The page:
CPI Thermal Switches – Keeping Astronauts Safe on the ISS

The International Space Station (ISS) may be one of the most underappreciated technological (and geopolitical) marvels on, or off the planet. While it has been under development since the 1990’s it is actually the joint effort of five different space agencies representing 15 countries, all of whom contributed technology and resources to the ISS, especially the United States and Russia. It is a shining example of what scientists across borders can do together when focused on a common technological challenge.

The space station is the largest structure ever assembled in space.  Orbiting at about 248 miles above the earth it is so large that it is often visible at night to the naked eye.  It is longer than a football field (including the end zones) and can sleep 7 astronauts. It has habitable space often compared to that on a 747 jumbo jet, or about the size of a 5 bedroom house.

Astronaut Peggy Whitson aboard ISS

The ISS has been populated by astronauts since November of 2000 and has been populated non-stop for the almost 18 years since.  Its useful accomplishments range over almost the entire spectrum of scientific discovery. For instance, scientists were able to grow proteins in space with a near-perfect crystalline structure. These proteins have unique properties that prove useful in the development of new drugs. Also the detection of “dark matter” long predicted by physicists, was accomplished using the Alpha Magnetic Spectrometer, deployed on the space station. This discovery sent shock waves through the scientific community, a moment as pivotal as Einstein’s E=MC2.  These achievements and many more were only possible over a long period in the pure gravity free environment afforded by the ISS.

Technology and Experiments Aboard the ISS

Needless to say, the ISS houses some of the most sophisticated technology and experiments that NASA and other space agencies can think of. Safety of the astronauts and “space tourists” that visit and reside there is of paramount importance. The stringent testing and documentation required by vendors and space agencies providing parts and subsystems to NASA, is well known to every subcontractor.

One of the experiments headed for the ISS from NASA is called the Flow Boiling and Condensation Experiment (FBCE), a joint effort between the Purdue University Boiling and Two-Phase Flow Laboratory (BTPFL) and the NASA Glenn Research Center. The experiment will fly aboard the International Space Station sometime in 2020 for two years or longer.  The purpose of the FBCE project is to develop an integrated two-phase flow boiling and condensation experiment for the ISS to serve as a primary platform for obtaining two-phase flow and heat transfer data in microgravity.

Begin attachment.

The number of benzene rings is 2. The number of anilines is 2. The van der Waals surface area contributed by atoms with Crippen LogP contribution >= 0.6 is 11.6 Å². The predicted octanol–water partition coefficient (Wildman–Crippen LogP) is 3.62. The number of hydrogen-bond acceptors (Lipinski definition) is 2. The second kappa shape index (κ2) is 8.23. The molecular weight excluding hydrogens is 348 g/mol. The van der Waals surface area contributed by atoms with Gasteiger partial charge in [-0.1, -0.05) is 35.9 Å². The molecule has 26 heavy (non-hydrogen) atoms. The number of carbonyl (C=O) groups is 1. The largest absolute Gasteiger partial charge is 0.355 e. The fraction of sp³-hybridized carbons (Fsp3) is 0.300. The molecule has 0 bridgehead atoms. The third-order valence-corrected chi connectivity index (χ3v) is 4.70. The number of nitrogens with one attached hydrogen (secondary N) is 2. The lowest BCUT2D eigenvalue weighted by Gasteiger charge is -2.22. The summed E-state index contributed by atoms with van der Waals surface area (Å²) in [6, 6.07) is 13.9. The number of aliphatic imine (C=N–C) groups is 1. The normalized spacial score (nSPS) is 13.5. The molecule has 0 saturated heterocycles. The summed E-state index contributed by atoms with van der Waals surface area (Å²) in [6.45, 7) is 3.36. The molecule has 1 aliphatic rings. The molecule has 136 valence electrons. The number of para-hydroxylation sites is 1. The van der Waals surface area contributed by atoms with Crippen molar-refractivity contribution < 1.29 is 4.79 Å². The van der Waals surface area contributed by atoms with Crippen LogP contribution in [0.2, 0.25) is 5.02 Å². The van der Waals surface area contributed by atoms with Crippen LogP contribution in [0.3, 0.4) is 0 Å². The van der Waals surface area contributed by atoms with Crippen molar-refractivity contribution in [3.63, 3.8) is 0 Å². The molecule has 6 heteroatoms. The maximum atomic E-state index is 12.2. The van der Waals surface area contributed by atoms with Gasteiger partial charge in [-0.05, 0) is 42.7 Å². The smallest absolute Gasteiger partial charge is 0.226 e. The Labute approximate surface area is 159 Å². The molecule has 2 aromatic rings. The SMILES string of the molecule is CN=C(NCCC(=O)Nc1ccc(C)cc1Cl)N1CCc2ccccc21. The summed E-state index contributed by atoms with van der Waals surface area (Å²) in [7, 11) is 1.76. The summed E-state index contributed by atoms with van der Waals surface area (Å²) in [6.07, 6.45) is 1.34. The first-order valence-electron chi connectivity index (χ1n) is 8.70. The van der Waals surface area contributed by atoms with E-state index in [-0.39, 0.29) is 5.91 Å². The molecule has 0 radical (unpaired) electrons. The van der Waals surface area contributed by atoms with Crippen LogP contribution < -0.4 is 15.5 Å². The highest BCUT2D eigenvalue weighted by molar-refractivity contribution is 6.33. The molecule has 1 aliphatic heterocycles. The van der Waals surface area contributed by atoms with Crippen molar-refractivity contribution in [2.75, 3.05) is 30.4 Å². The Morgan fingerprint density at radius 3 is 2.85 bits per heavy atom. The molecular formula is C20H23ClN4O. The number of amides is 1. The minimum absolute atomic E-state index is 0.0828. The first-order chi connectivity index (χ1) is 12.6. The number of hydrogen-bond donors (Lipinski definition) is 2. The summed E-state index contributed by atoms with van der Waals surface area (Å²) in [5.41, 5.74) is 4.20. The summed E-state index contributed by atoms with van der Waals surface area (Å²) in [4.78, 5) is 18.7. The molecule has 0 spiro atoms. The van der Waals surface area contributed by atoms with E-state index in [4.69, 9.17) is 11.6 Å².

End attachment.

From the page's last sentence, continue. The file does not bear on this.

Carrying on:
Technicians at work preparing the FBCE for launch in 2020.

One of the key safety concerns of the FBCE experiment involves preventing the formation of a highly dangerous gas during the boiling phase of the experiment. The system uses a special fluid called perfluorohexane as the primary boiling/condensation substance, however when this substance exceeds 200C it can degrade into a highly toxic gas called Perfluoroisobutene (PFIB).   PFIB when inhaled can cause pulmonary edema and other heart disorders. The goal is to have thermal switching in place at setpoints well below the 200C to prevent such an occurrence.

CPI’s Thermal Safety Solution for the FBCE.

CPI was approached by NASA to consider the use of a thermal switch solution based on our M1102 “PlugStat” series of thermal switches. The PlugStat Series of close tolerance, bimetal thermal switches act as a robust and accurate temperature control switch in a wide variety of thermal control systems at temperature ratings from 17C (0F) to 343C (650F).  This is a slow make and break, open-on-rise device that is hermetically sealed, with 1/2-20UNF-3A  thread mounting.

Despite NASA’s stringent material and electrical requirements, CPI’s off-the-shelf M1102 met their need for a reliable, space deployable, thermal safety switch solution.

Our switch uses:

  • Stainless Steel type 304
  • Stainless Steel type 321
  • Inconel Alloy 600
  • Stycast type 2651
  • Platinum Contacts

Our standard electrical rating of 2A at 28V was able to meet the electrical needs of NASA in the application. Additionally CPI provided all applicable CoC’s, Material Test Reports, and Chemical Analysis’ required to meet NASA’s stringent quality control.

CPI Thermal Switches – Good for the International Space Station…Good For You Too.

Sometimes a robust thermal switch is what you need, remote sensors and controls systems have their place, but in tough applications, they have their limits too.

The chances are that the team at CPI can fit our thermals into whatever application you have, without expensive customization.

Call the thermal switch engineering team today to discuss your application!